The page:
The researchers found that as estrogen levels rise, HDL, or "good" cholesterol also rises, peaking at ovulation.
At the same time, as estrogen levels increased, total and LDL, or "bad" cholesterol, as well as levels of triglycerides, fell, Schisterman's team found. This decline began a couple of days after estrogen levels peaked at ovulation.
In addition, levels of total cholesterol, LDL cholesterol and triglycerides were lowest just before the start of menstruation, the researchers noted.
"This is more recognition that hormones play a very important role in women's lives on all levels, including basic tests, like the test for cholesterol," Schisterman said. "The menstrual cycle plays a very important role in women's overall health."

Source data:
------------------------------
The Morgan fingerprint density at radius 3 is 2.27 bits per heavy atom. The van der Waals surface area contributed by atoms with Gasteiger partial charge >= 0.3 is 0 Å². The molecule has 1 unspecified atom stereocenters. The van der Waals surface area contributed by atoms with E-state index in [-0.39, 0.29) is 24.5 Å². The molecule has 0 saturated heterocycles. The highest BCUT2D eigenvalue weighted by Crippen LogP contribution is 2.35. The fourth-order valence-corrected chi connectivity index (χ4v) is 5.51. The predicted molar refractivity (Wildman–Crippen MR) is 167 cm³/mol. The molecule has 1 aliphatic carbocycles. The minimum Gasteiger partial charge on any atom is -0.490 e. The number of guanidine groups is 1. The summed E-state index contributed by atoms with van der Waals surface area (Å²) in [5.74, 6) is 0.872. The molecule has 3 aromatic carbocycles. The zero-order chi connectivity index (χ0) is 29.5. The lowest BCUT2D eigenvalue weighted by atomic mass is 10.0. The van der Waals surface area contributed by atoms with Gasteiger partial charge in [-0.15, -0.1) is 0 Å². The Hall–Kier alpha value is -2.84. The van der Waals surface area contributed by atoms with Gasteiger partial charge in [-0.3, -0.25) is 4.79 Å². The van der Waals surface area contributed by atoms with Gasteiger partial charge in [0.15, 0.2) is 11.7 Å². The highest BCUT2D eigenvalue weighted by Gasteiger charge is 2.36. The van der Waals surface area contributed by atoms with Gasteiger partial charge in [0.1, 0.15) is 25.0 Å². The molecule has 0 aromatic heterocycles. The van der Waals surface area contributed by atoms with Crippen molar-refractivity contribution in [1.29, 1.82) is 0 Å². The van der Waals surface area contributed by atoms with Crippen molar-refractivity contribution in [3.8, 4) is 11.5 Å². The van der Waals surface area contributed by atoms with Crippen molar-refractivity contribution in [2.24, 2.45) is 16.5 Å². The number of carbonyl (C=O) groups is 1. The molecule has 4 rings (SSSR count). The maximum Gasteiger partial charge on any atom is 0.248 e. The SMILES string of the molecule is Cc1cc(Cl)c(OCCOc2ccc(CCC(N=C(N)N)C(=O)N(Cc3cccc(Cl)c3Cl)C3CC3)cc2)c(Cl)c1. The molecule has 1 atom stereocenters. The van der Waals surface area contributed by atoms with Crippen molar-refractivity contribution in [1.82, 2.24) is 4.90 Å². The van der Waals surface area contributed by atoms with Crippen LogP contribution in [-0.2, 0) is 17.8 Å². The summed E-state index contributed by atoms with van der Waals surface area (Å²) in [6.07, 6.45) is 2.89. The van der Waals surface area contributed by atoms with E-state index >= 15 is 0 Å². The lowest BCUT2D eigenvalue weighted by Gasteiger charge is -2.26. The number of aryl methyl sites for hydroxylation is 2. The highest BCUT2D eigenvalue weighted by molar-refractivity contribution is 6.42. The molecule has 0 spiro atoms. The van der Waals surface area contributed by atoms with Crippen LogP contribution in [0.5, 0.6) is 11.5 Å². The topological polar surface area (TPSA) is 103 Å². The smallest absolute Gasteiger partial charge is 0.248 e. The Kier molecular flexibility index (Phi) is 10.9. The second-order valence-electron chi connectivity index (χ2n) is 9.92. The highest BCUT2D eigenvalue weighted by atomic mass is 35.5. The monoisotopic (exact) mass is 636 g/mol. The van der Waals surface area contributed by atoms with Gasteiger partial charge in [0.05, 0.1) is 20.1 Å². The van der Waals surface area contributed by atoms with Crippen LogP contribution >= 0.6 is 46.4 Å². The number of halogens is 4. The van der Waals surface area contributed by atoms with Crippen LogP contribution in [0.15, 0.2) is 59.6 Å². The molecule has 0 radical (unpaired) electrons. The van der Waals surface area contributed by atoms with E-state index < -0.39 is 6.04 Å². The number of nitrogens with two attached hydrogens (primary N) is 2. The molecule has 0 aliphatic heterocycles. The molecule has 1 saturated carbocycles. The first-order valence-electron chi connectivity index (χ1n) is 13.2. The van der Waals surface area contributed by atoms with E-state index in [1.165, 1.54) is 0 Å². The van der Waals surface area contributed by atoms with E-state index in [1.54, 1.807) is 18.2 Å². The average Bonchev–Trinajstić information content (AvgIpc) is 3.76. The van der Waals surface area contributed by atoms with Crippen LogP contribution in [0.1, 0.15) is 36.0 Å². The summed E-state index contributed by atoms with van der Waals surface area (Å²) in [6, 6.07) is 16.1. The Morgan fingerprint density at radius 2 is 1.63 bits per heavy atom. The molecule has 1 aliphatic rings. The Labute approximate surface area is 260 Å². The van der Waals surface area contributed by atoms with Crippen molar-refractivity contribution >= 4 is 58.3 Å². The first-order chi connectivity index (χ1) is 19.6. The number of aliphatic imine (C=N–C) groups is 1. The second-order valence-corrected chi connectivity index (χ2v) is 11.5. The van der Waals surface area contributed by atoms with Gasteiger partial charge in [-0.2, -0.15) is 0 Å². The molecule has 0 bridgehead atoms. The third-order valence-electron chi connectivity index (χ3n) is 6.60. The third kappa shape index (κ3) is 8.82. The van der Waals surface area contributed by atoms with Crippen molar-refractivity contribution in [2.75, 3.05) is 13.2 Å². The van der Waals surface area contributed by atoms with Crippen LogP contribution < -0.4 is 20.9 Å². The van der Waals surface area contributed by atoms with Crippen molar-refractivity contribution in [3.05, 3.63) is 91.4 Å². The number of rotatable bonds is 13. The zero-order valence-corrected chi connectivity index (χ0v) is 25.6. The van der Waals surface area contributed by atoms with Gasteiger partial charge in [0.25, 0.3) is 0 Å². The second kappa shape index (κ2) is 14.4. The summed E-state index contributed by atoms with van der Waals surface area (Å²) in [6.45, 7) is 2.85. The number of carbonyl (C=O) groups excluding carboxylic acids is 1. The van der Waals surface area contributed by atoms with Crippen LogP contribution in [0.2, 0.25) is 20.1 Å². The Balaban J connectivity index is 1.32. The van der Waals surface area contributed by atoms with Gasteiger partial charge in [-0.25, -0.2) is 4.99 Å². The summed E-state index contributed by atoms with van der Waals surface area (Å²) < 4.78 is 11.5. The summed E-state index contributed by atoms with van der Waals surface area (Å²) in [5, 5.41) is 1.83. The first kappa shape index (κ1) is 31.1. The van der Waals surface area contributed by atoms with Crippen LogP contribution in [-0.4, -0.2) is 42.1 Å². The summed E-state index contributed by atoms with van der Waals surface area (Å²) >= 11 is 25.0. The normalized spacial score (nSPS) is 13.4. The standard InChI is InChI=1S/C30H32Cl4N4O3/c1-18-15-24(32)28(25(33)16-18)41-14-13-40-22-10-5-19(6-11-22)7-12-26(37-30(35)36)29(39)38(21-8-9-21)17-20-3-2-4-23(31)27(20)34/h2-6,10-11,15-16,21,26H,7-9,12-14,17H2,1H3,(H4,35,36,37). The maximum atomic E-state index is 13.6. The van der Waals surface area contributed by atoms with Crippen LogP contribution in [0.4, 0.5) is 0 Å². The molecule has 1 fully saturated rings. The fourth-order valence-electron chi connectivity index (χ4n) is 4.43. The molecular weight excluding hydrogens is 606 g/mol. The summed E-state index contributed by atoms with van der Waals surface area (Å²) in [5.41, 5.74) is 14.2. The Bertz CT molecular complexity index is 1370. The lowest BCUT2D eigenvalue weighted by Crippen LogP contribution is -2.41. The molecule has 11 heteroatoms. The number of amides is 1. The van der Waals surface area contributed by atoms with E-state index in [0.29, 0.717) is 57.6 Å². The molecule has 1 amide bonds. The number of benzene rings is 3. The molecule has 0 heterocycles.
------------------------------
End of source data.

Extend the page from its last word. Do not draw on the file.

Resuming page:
Dr. Jennifer Glueck, an assistant professor of clinical medicine in the division of endocrinology, diabetes and metabolism at the University of Miami Miller School of Medicine, said that "I really wasn't aware that the levels of the lipids could fluctuate like that over the course of the menstrual cycle."
However, the finding may not be particularly clinically relevant to this group of young women, Glueck said.
"These are young healthy women that you wouldn't be considering to start cholesterol-lowering medications on," she said. "It doesn't seem like it pushed them into categories where you would initiate treatment."
So while the finding is interesting, it probably won't change clinical practice, she noted.
For more information on cholesterol, visit the American Heart Association.
SOURCES: Enrique F. Schisterman, Ph.D., chief, Epidemiology Branch, Eunice Kennedy Shriver National Institute of Child Health and Human Development; Jennifer Glueck, an
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